The aroma of fresh-baked bread and muffins draws diners into the cozy Rumor Mill Cafe and Coffee for breakfast and lunch. Deli sandwiches, paninis, and wraps form the backbone of the menu, crafted with slow roasted meats and seasonal produce. Diners can eat alfresco or snuggle up on microsuede armchairs to catch up on work with free WiFi and a cup of coffee. The café's 42-inch flat-screen television communicates the latest news, sports scores, and values of Beanie Babies.
One part coffee shop, one part deli, and one part bar, Toast offers something to satisfy almost every craving. Inaugurate the a.m. with a fresh cup of coffee or an espresso drink made with freshly roasted beans from The Mill ($1.55 for a classic single shot, $3.65 for a decadent mocha). The deli dishes out a hefty variety of sandwiches, salads, soups, and sides; the pastrami on rye is a house specialty, composed of layers of thinly sliced pastrami, sautéed onions, swiss, and stone-ground mustard ($7.95). Top off taste buds with a scoop of hard-packed UNL Dairy Store ice cream ($1.85 for a single), featuring fun flavors such as cappuccino chocolate chip and scarlet and cream (vanilla with a berry swirl).
Mr. Goodcents Subs and Pastas champions customization, spreading build-your-own sandwich and pasta creations throughout the Great Plains and beyond. At each location, including their new downtown location at 201 N. 14th Avenue opening on October 25, sandwich-stackers pile fresh-baked white or wheat bread with sliced-to-order meats such as pepperoni, salami, capicola, and roast beef. American, provolone, and pepper jack cheeses tuck in the fillings, keeping them warm and providing a blanket to hide under if the boogeyman comes. Then, more than 20 deli toppings, including pickles, peppers, spicy mustard, and vinegar, finish off the creation. Customers can also decide between pasta entrees, each tossed with meatballs or chicken and tomato marinara or cheese-based alfredo sauce.
Beacon Hills is Lincoln's aptly named beacon of inventive, homemade, new American cuisine, spread across a variety of menus. Dinner centerpieces are varied and eclectic; nibble herb-coated Nebraska prime rib ($9.99 for an 8-ounce, $13.99 for a 12-ounce), or nosh on red jammin' chicken breast ($12.99). BH crab cake platter, a crowd favorite prepared according to an old Maryland cookbook recipe, boasts lightly grilled crab cakes served alongside veggies and potatoes ($13.99). Cocktails and an abbreviated yet thorough lunch menu are also available to aid emoticon designers who need a noontime break from trying to depict impolite courage. Elizabeth's decadent devil cake ($3.99) brings hot-poker-fueled closure to a fiendishly delicious meal.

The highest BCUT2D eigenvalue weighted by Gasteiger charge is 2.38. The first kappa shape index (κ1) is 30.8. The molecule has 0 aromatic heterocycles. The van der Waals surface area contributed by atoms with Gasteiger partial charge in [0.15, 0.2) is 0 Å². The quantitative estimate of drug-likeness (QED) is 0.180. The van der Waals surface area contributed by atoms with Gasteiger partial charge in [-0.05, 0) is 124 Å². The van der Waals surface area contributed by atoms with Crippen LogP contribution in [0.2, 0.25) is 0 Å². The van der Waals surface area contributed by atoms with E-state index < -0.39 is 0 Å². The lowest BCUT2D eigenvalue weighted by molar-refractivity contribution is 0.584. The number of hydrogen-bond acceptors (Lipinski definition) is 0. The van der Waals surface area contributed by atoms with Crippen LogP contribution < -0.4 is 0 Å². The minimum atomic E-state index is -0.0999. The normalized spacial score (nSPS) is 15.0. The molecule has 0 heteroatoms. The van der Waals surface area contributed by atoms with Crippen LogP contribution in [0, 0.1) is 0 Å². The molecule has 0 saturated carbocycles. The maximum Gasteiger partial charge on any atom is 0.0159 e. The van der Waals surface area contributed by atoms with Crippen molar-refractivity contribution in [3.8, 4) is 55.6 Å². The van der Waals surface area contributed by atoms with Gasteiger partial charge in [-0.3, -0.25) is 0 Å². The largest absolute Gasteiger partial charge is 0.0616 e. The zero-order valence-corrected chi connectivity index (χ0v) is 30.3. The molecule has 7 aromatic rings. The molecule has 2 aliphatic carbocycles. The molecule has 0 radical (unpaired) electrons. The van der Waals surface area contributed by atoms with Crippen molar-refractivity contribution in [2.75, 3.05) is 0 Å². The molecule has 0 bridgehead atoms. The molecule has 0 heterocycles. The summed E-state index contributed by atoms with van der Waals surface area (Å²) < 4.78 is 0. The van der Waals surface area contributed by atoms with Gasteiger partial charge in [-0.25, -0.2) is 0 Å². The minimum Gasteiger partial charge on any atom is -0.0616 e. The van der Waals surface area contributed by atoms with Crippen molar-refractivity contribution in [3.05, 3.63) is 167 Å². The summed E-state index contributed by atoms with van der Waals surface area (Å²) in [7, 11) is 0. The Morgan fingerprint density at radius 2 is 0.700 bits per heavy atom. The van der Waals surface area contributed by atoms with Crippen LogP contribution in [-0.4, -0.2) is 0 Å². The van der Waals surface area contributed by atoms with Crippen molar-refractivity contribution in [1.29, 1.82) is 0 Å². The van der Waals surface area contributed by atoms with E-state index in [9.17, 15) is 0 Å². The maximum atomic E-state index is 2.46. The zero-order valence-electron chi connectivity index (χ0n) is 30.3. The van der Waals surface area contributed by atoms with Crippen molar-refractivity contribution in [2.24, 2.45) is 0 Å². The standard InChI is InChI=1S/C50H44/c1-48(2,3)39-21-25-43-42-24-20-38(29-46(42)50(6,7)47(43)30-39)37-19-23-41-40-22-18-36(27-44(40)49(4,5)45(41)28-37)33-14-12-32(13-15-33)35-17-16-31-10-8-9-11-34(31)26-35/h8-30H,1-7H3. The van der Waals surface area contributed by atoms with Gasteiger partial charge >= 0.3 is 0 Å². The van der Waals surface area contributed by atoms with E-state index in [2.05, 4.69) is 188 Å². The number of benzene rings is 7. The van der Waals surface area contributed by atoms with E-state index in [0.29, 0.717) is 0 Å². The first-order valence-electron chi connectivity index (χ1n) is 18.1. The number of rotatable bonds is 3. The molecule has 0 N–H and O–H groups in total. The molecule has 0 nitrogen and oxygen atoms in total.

The first IHOP—the dream of founders Al and Jerry Lapin—opened in 1958 in Toluca Lake, California, and was originally dubbed the "International House of Pancakes." Since then, rapid expansion has led to myriad milestones across the company's colorful history, from introducing its modern IHOP acronym in 1973 to its 1,000th restaurant opening in Layton, Utah, in 2001. Today, the company stands strong with around 1,500 locations across North and Central America, each one an enthusiastic dispenser of pancakes, french toast, and tables constructed entirely out of bacon. Though IHOP is known as a bastion of breakfast, it also stays open during the day and into the evening, delivering lunch and dinner as well.
John and Holly McManus preside over three Heidelberg locations, which fill with the jangle of silverware, the snap of ricocheting billiards balls, and the click of toasting glasses. Chefs craft more than 90 items, ranging from traditional fish and chips and rib-eye steaks, to half-pound beef, elk, or bison burgers. They toss dough, which they roll into crusts for specialty pizzas or wrap around a signature burger. The dough forms a crisp shell around the burger, allowing the flavors of bacon and barbecue sauce to bake into the bun and patty. Heidelberg's also promotes revelry with pool tables, video games, and big-screen TVs broadcasting sports or showing the popular show Friends in its original Gaelic.